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Congress falls short, and the anti-immigrant network helped them get there

Anu Joshi • Feb 03, 2015
Rep. Bob Goodlatte, chairman of the House Judiciary Committee.

Today, the House of Representative Judiciary Committee (the committee responsible for handling all issues related to immigration, save border security) held a hearing attacking undocumented immigrants for being the cause of most of the country’s population (really) and lamenting the lack of interior enforcement to enforce attrition through enforcement (because “self-deportation” worked so well for Mitt Romney).

In a hearing filled with disappointment for those hoping for rational debate, most disappointing was that all three of the Republican-invited witnesses are connected to the extremist anti-immigrant national network.  A deliberate and strategic move by Republican leadership to align the Republican way forward on immigration in the 114th Congress with the goals of the extremist national anti-immigrant movement.

(And don’t worry, the Senate wasn’t going to be left out of this anti-immigrant grandstanding, with the Republican leadership in the Senate holding a vote to repeal the deferred action for children program started in 2012 and the new immigration executive action announced by the President in November. Nevada Republican Sen. Dean Heller was the only Republican to vote no because of the substance of the bill. And who can forget that one of the anti-immigrant movement’s greatest ally is now the head of the Senate Immigration subcommittee.)

After the 2012 election, it seemed that maybe Republicans in both Chambers were re-evaluating their strategic thinkers on immigration policy: a House Judiciary Committee hearing convened by Republicans in July of 2013—a hearing to “Address the Immigration Status of Illegal Immigrants Brought to the United States as Children”—included three Republican members of Congress and one Democrat, two young people who live in mixed status families, someone from the Migration Policy Institute and a faith voice.  But most importantly, it was a hearing where all, all, of the Republican- and Democratic-invited witnesses were in support of providing status to undocumented immigrants brought here as children—and no one had any overt (or covert, for that matter) ties to the anti-immigrant extremist network.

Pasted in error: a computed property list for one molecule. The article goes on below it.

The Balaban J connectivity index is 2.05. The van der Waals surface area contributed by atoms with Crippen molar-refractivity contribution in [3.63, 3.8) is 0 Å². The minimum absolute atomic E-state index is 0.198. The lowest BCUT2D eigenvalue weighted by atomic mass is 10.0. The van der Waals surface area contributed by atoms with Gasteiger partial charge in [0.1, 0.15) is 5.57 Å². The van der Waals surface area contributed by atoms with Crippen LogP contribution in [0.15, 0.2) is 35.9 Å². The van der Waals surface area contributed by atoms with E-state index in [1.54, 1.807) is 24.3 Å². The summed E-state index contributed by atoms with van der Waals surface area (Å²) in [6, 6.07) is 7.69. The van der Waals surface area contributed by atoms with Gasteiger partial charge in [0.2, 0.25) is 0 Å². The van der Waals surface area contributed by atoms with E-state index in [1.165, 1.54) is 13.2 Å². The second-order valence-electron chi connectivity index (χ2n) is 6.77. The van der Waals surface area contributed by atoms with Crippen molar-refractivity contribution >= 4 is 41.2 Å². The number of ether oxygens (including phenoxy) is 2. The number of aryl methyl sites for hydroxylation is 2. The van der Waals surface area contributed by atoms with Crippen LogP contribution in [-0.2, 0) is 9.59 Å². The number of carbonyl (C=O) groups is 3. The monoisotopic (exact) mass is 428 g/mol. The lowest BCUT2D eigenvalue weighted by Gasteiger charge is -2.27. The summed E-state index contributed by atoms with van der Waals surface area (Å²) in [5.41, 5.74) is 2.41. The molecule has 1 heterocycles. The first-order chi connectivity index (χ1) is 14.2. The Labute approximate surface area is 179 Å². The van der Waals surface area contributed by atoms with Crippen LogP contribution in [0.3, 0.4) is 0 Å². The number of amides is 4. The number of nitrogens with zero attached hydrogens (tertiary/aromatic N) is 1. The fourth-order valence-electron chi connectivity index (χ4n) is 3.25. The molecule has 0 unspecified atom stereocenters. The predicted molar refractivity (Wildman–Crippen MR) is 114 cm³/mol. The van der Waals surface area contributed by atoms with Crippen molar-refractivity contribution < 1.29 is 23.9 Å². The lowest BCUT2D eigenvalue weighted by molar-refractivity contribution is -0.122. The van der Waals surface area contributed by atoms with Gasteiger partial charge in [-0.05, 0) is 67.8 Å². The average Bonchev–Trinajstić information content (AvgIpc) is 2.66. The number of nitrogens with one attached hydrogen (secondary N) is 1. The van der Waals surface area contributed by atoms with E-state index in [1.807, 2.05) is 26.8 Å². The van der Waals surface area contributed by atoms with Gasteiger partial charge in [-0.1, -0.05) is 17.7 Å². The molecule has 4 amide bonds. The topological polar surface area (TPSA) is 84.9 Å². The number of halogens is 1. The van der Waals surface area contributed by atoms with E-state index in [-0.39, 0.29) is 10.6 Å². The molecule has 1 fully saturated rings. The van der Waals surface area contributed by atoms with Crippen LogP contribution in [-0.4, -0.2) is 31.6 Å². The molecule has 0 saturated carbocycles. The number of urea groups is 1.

But, it seems that was only to be a short-lived reprieve from the madness. Although the House hearing was simply symbolic and the Senate vote was narrowly defeated, today’s events prove how quickly Republican members of Congress can fall back into old ways, appealing to the least common denominators while promoting failed policies. So while politicians may come and go, and may even show a streak of independence once in a while, the organized anti-immigrant movement, unfortunately, endures.

In case you’re interested, here are the three Republican-invited witnesses that testified before the House Judiciary Committee and their connections to the anti-immigrant movement:

  • Jessica Vaughan is the Director of Policy Studies at the Center for Immigration Studies (CIS). Remember, CIS was founded as a project of the stridently anti-immigrant Federation for American Immigration and serves as the organized anti-immigrant movement’s primary source for manufactured research and other data that buoys the movement’s communications and policy goals.  Read more.
  • Paul Babeu is the Sheriff of Pinal County in Arizona. Since becoming Pinal County Sheriff in 2009, Babeu has become one of the anti-immigrant movement’s most reliable allies and spokespersons in state and local law enforcement.  In 2011, the Federation for American Immigration Reform—the flagship of the organized anti-immigrant movement—gave Babeu its “People’s Sheriff” award.  Read more.
  • Jan Ting worked as a fellow for CIS from 2003-2011 before joining their board in 2012, a position he currently holds. (See above and read more.)
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